The Extrovert Ideal

The next time you read a job advertisement, I can guarantee you that the requirements of the job will involve “good communication skills”, “an outgoing personality”, “enthusiastic”, or some sort of synonym for the above. But businesses (especially big organisations) typically already have their own idea of what “enthusiastic” looks like. Someone who preaches their ideas, enjoys speaking, can lead a meeting and hold the rooms attention with their woo, or work in an open office space collaboratively.

However not all of us have the personality type conducive to this behaviour. Does this mean we will fail on the job? No. It simply means we have different ways of going about getting to the same destination.  

Nowadays, being extroverted is ideal and the quiet reflective types are not seen as the leader. There are classes you can do on how to speak in public, social and networking events pushed weekly…and all those meetings.

 If you’re extroverted, you’re probably reading this wondering how any of this is a problem. If you’re introverted, you’re probably already exhausted. There is only so much flexibility in our personalities before we snap, so how do we create workspaces and workforces that are conducive and encouraging for both personality types?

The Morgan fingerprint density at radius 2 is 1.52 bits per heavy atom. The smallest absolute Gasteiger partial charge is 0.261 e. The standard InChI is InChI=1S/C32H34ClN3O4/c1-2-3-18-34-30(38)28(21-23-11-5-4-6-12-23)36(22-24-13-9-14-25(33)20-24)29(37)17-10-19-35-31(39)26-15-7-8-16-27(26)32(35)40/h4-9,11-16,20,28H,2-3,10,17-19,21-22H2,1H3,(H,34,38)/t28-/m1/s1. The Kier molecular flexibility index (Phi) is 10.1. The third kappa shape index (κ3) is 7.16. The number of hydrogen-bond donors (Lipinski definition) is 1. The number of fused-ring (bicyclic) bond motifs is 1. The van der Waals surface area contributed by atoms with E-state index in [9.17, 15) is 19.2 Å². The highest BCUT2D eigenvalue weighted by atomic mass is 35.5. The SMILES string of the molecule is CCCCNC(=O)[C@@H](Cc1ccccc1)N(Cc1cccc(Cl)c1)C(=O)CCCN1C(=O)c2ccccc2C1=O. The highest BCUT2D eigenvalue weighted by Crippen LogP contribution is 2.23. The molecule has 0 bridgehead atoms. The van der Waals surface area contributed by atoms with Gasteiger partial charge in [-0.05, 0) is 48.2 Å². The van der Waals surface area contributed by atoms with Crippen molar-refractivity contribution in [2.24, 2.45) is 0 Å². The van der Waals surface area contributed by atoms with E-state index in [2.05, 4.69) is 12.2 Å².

Brian Little, an internationally acclaimed scholar and speaker in the field of personality, suggests that the answer lies in restorative niches, or making time to recharge in your own way. For example as an extrovert you can feel drained when there isn’t much action. A restorative niche for you might look like a vibrant stroll around the office to chat with your work friends, or putting some time in your calendar to chuck your headphones on and listen to some loud, upbeat music. If you’re an introvert too much interaction and stimulation is draining and if frequent can cause high levels of anxiety. A restorative niche for you might look like frequent walks to the kitchen on your lonesome to make yourself a fresh cup of tea, or some time blocked out of your calendar to sit on your own and focus your whole attention on your work (without the background noise).

Unfortunately, often we can’t give 100% of our time to the things that recharge us, but incorporating a restorative niche into your day (whatever the context – work, home, a social event) will ensure that you’re never flexing too far in the wrong direction.

What does your restorative niche look like?



Team TBM xx

Tagged with: Wellbeing

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